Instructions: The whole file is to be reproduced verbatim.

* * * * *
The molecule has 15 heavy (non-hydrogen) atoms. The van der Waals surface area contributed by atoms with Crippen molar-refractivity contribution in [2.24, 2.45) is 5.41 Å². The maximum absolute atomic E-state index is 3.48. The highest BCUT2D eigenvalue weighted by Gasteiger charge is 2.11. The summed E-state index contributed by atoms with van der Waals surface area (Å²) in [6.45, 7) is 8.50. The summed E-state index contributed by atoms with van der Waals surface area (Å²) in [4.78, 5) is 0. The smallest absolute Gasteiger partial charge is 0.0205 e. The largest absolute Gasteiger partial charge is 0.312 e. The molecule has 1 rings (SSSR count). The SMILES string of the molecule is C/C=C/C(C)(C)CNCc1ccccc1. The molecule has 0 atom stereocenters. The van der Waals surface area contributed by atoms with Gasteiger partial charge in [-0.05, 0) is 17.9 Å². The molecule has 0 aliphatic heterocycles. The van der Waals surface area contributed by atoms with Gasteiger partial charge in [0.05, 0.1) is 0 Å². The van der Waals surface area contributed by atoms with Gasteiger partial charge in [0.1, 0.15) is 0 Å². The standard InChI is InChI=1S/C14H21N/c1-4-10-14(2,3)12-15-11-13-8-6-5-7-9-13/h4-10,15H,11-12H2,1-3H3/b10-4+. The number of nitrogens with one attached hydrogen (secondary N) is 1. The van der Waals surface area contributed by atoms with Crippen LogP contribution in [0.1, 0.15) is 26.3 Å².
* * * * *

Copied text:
The molecule has 15 heavy (non-hydrogen) atoms. The van der Waals surface area contributed by atoms with Crippen molar-refractivity contribution in [2.24, 2.45) is 5.41 Å². The maximum absolute atomic E-state index is 3.48. The highest BCUT2D eigenvalue weighted by Gasteiger charge is 2.11. The summed E-state index contributed by atoms with van der Waals surface area (Å²) in [6.45, 7) is 8.50. The summed E-state index contributed by atoms with van der Waals surface area (Å²) in [4.78, 5) is 0. The smallest absolute Gasteiger partial charge is 0.0205 e. The largest absolute Gasteiger partial charge is 0.312 e. The molecule has 1 rings (SSSR count). The SMILES string of the molecule is C/C=C/C(C)(C)CNCc1ccccc1. The molecule has 0 atom stereocenters. The van der Waals surface area contributed by atoms with Gasteiger partial charge in [-0.05, 0) is 17.9 Å². The molecule has 0 aliphatic heterocycles. The van der Waals surface area contributed by atoms with Gasteiger partial charge in [0.05, 0.1) is 0 Å². The van der Waals surface area contributed by atoms with Gasteiger partial charge in [0.1, 0.15) is 0 Å². The standard InChI is InChI=1S/C14H21N/c1-4-10-14(2,3)12-15-11-13-8-6-5-7-9-13/h4-10,15H,11-12H2,1-3H3/b10-4+. The number of nitrogens with one attached hydrogen (secondary N) is 1. The van der Waals surface area contributed by atoms with Crippen LogP contribution in [0.1, 0.15) is 26.3 Å².